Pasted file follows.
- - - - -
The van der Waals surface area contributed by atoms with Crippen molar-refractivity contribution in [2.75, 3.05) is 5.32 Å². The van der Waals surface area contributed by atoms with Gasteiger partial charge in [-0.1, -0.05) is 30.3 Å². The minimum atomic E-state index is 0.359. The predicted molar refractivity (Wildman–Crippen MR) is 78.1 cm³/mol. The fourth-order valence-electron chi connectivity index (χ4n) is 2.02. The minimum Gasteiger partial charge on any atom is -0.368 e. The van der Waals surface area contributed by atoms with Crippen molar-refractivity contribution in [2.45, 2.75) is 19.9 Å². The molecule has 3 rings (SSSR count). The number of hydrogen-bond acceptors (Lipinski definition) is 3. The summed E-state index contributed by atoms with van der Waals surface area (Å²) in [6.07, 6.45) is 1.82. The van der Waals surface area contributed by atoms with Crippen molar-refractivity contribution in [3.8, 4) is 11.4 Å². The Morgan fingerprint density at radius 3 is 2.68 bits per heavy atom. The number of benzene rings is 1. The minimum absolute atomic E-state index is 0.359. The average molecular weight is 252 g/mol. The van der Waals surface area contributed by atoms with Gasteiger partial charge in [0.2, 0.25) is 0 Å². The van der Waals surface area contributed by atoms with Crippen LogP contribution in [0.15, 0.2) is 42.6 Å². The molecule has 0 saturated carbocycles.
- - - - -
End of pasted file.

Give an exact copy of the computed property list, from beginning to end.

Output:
The van der Waals surface area contributed by atoms with Crippen molar-refractivity contribution in [2.75, 3.05) is 5.32 Å². The van der Waals surface area contributed by atoms with Gasteiger partial charge in [-0.1, -0.05) is 30.3 Å². The minimum atomic E-state index is 0.359. The predicted molar refractivity (Wildman–Crippen MR) is 78.1 cm³/mol. The fourth-order valence-electron chi connectivity index (χ4n) is 2.02. The minimum Gasteiger partial charge on any atom is -0.368 e. The van der Waals surface area contributed by atoms with Crippen molar-refractivity contribution in [2.45, 2.75) is 19.9 Å². The molecule has 3 rings (SSSR count). The number of hydrogen-bond acceptors (Lipinski definition) is 3. The summed E-state index contributed by atoms with van der Waals surface area (Å²) in [6.07, 6.45) is 1.82. The van der Waals surface area contributed by atoms with Crippen molar-refractivity contribution in [3.8, 4) is 11.4 Å². The Morgan fingerprint density at radius 3 is 2.68 bits per heavy atom. The number of benzene rings is 1. The minimum absolute atomic E-state index is 0.359. The average molecular weight is 252 g/mol. The van der Waals surface area contributed by atoms with Gasteiger partial charge in [0.2, 0.25) is 0 Å². The van der Waals surface area contributed by atoms with Crippen LogP contribution in [0.15, 0.2) is 42.6 Å². The molecule has 0 saturated carbocycles.